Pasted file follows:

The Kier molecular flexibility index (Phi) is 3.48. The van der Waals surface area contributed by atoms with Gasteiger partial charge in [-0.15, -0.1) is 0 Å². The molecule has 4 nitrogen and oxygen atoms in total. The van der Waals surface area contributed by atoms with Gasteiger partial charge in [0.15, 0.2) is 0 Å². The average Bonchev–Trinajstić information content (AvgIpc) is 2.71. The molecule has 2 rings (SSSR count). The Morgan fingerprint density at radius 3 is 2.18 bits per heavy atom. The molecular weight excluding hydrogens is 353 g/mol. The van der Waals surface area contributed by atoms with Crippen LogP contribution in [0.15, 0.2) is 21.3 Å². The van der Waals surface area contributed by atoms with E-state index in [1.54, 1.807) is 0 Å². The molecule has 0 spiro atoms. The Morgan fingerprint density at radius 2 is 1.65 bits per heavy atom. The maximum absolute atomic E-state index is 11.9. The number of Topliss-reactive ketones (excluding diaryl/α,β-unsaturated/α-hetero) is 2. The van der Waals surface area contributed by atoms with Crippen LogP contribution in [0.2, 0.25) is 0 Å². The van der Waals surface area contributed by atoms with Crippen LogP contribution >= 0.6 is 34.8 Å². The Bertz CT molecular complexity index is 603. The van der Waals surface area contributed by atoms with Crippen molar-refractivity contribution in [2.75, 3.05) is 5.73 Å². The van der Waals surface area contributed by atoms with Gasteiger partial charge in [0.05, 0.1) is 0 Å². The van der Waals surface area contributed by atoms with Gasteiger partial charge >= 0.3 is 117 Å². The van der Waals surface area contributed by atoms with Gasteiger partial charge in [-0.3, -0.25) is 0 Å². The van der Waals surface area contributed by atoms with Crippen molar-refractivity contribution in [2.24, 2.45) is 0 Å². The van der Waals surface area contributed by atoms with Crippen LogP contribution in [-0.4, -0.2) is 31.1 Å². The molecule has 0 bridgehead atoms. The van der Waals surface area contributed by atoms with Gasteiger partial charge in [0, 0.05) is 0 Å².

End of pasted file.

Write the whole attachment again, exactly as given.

The Kier molecular flexibility index (Phi) is 3.48. The van der Waals surface area contributed by atoms with Gasteiger partial charge in [-0.15, -0.1) is 0 Å². The molecule has 4 nitrogen and oxygen atoms in total. The van der Waals surface area contributed by atoms with Gasteiger partial charge in [0.15, 0.2) is 0 Å². The average Bonchev–Trinajstić information content (AvgIpc) is 2.71. The molecule has 2 rings (SSSR count). The Morgan fingerprint density at radius 3 is 2.18 bits per heavy atom. The molecular weight excluding hydrogens is 353 g/mol. The van der Waals surface area contributed by atoms with Crippen LogP contribution in [0.15, 0.2) is 21.3 Å². The van der Waals surface area contributed by atoms with E-state index in [1.54, 1.807) is 0 Å². The molecule has 0 spiro atoms. The Morgan fingerprint density at radius 2 is 1.65 bits per heavy atom. The maximum absolute atomic E-state index is 11.9. The number of Topliss-reactive ketones (excluding diaryl/α,β-unsaturated/α-hetero) is 2. The van der Waals surface area contributed by atoms with Crippen LogP contribution in [0.2, 0.25) is 0 Å². The van der Waals surface area contributed by atoms with Crippen LogP contribution >= 0.6 is 34.8 Å². The Bertz CT molecular complexity index is 603. The van der Waals surface area contributed by atoms with Crippen molar-refractivity contribution in [2.75, 3.05) is 5.73 Å². The van der Waals surface area contributed by atoms with Gasteiger partial charge in [0.05, 0.1) is 0 Å². The van der Waals surface area contributed by atoms with Gasteiger partial charge >= 0.3 is 117 Å². The van der Waals surface area contributed by atoms with Gasteiger partial charge in [-0.3, -0.25) is 0 Å². The van der Waals surface area contributed by atoms with Crippen molar-refractivity contribution in [2.24, 2.45) is 0 Å². The van der Waals surface area contributed by atoms with Crippen LogP contribution in [-0.4, -0.2) is 31.1 Å². The molecule has 0 bridgehead atoms. The van der Waals surface area contributed by atoms with Gasteiger partial charge in [0, 0.05) is 0 Å².